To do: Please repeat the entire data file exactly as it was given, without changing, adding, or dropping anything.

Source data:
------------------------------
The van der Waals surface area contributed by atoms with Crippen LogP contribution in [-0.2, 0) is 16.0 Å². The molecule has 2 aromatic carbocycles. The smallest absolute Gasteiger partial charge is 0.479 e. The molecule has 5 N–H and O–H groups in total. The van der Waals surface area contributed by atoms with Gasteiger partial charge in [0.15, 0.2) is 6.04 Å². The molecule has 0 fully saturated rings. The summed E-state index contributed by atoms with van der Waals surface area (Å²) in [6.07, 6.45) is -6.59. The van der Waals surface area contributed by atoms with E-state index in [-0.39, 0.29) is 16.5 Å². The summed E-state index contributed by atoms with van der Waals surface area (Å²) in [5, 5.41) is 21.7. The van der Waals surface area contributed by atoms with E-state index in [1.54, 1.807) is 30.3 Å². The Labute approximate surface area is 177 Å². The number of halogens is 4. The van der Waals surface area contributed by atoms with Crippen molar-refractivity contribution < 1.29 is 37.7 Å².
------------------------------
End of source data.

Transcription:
The van der Waals surface area contributed by atoms with Crippen LogP contribution in [-0.2, 0) is 16.0 Å². The molecule has 2 aromatic carbocycles. The smallest absolute Gasteiger partial charge is 0.479 e. The molecule has 5 N–H and O–H groups in total. The van der Waals surface area contributed by atoms with Gasteiger partial charge in [0.15, 0.2) is 6.04 Å². The molecule has 0 fully saturated rings. The summed E-state index contributed by atoms with van der Waals surface area (Å²) in [6.07, 6.45) is -6.59. The van der Waals surface area contributed by atoms with E-state index in [-0.39, 0.29) is 16.5 Å². The summed E-state index contributed by atoms with van der Waals surface area (Å²) in [5, 5.41) is 21.7. The van der Waals surface area contributed by atoms with E-state index in [1.54, 1.807) is 30.3 Å². The Labute approximate surface area is 177 Å². The number of halogens is 4. The van der Waals surface area contributed by atoms with Crippen molar-refractivity contribution < 1.29 is 37.7 Å².